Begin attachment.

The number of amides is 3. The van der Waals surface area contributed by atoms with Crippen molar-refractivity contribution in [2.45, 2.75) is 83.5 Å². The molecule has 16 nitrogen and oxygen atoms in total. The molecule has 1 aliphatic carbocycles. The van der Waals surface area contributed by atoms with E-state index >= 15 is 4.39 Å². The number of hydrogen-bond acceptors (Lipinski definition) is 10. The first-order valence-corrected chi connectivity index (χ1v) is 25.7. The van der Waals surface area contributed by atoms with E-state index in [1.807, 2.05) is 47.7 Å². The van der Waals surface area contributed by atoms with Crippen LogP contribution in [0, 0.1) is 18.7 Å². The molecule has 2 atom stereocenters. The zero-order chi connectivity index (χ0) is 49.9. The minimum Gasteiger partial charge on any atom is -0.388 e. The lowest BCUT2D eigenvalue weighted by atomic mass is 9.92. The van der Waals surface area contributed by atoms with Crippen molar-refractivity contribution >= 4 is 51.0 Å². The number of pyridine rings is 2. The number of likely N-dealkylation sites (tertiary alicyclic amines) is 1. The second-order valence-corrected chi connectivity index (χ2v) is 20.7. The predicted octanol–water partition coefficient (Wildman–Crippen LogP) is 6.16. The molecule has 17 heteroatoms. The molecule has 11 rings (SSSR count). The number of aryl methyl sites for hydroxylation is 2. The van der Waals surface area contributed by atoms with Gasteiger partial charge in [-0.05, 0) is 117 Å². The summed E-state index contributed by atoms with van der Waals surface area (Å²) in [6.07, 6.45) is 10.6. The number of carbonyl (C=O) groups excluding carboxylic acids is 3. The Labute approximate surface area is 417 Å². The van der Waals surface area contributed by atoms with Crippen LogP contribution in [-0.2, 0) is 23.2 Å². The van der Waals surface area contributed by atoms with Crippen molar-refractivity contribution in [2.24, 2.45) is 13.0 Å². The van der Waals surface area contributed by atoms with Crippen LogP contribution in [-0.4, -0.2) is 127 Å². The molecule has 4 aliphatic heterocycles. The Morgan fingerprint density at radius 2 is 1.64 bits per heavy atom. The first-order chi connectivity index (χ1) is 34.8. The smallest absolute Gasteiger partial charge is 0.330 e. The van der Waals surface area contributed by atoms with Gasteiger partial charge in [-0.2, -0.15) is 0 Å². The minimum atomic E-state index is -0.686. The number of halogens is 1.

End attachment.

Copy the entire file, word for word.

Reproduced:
The number of amides is 3. The van der Waals surface area contributed by atoms with Crippen molar-refractivity contribution in [2.45, 2.75) is 83.5 Å². The molecule has 16 nitrogen and oxygen atoms in total. The molecule has 1 aliphatic carbocycles. The van der Waals surface area contributed by atoms with E-state index >= 15 is 4.39 Å². The number of hydrogen-bond acceptors (Lipinski definition) is 10. The first-order valence-corrected chi connectivity index (χ1v) is 25.7. The van der Waals surface area contributed by atoms with E-state index in [1.807, 2.05) is 47.7 Å². The van der Waals surface area contributed by atoms with Crippen LogP contribution in [0, 0.1) is 18.7 Å². The molecule has 2 atom stereocenters. The zero-order chi connectivity index (χ0) is 49.9. The minimum Gasteiger partial charge on any atom is -0.388 e. The lowest BCUT2D eigenvalue weighted by atomic mass is 9.92. The van der Waals surface area contributed by atoms with Crippen molar-refractivity contribution >= 4 is 51.0 Å². The number of pyridine rings is 2. The number of likely N-dealkylation sites (tertiary alicyclic amines) is 1. The second-order valence-corrected chi connectivity index (χ2v) is 20.7. The predicted octanol–water partition coefficient (Wildman–Crippen LogP) is 6.16. The molecule has 17 heteroatoms. The molecule has 11 rings (SSSR count). The number of aryl methyl sites for hydroxylation is 2. The van der Waals surface area contributed by atoms with Gasteiger partial charge in [-0.05, 0) is 117 Å². The summed E-state index contributed by atoms with van der Waals surface area (Å²) in [6.07, 6.45) is 10.6. The number of carbonyl (C=O) groups excluding carboxylic acids is 3. The Labute approximate surface area is 417 Å². The van der Waals surface area contributed by atoms with Crippen LogP contribution in [-0.2, 0) is 23.2 Å². The van der Waals surface area contributed by atoms with Crippen molar-refractivity contribution in [2.24, 2.45) is 13.0 Å². The van der Waals surface area contributed by atoms with Crippen LogP contribution in [-0.4, -0.2) is 127 Å². The molecule has 4 aliphatic heterocycles. The Morgan fingerprint density at radius 2 is 1.64 bits per heavy atom. The first-order chi connectivity index (χ1) is 34.8. The smallest absolute Gasteiger partial charge is 0.330 e. The van der Waals surface area contributed by atoms with Gasteiger partial charge in [-0.2, -0.15) is 0 Å². The minimum atomic E-state index is -0.686. The number of halogens is 1.